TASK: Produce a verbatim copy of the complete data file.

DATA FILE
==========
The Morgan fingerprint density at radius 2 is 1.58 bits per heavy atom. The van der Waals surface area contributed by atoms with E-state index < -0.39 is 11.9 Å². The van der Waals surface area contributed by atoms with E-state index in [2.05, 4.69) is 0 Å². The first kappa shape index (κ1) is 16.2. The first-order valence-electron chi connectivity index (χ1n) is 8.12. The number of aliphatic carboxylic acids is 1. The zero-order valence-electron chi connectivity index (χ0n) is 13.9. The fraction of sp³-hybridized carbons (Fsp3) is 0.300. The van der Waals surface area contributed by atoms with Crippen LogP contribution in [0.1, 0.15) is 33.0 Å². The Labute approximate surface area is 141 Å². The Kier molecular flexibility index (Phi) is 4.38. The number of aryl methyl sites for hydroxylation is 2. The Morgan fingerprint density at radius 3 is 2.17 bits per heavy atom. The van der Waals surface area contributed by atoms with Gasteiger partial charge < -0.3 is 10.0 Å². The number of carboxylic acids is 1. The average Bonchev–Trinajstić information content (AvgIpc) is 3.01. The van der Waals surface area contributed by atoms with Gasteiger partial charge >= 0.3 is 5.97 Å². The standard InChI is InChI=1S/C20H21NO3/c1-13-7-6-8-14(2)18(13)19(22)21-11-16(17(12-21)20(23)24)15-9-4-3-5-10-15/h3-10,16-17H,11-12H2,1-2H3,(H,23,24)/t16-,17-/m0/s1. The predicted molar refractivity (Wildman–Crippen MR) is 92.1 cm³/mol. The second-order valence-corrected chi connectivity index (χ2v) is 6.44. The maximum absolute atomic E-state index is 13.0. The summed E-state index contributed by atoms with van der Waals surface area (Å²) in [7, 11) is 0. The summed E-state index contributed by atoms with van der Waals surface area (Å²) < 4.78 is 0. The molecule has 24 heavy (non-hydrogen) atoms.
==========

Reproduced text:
The Morgan fingerprint density at radius 2 is 1.58 bits per heavy atom. The van der Waals surface area contributed by atoms with E-state index < -0.39 is 11.9 Å². The van der Waals surface area contributed by atoms with E-state index in [2.05, 4.69) is 0 Å². The first kappa shape index (κ1) is 16.2. The first-order valence-electron chi connectivity index (χ1n) is 8.12. The number of aliphatic carboxylic acids is 1. The zero-order valence-electron chi connectivity index (χ0n) is 13.9. The fraction of sp³-hybridized carbons (Fsp3) is 0.300. The van der Waals surface area contributed by atoms with Crippen LogP contribution in [0.1, 0.15) is 33.0 Å². The Labute approximate surface area is 141 Å². The Kier molecular flexibility index (Phi) is 4.38. The number of aryl methyl sites for hydroxylation is 2. The Morgan fingerprint density at radius 3 is 2.17 bits per heavy atom. The van der Waals surface area contributed by atoms with Gasteiger partial charge < -0.3 is 10.0 Å². The number of carboxylic acids is 1. The average Bonchev–Trinajstić information content (AvgIpc) is 3.01. The van der Waals surface area contributed by atoms with Gasteiger partial charge >= 0.3 is 5.97 Å². The standard InChI is InChI=1S/C20H21NO3/c1-13-7-6-8-14(2)18(13)19(22)21-11-16(17(12-21)20(23)24)15-9-4-3-5-10-15/h3-10,16-17H,11-12H2,1-2H3,(H,23,24)/t16-,17-/m0/s1. The predicted molar refractivity (Wildman–Crippen MR) is 92.1 cm³/mol. The second-order valence-corrected chi connectivity index (χ2v) is 6.44. The maximum absolute atomic E-state index is 13.0. The summed E-state index contributed by atoms with van der Waals surface area (Å²) in [7, 11) is 0. The summed E-state index contributed by atoms with van der Waals surface area (Å²) < 4.78 is 0. The molecule has 24 heavy (non-hydrogen) atoms.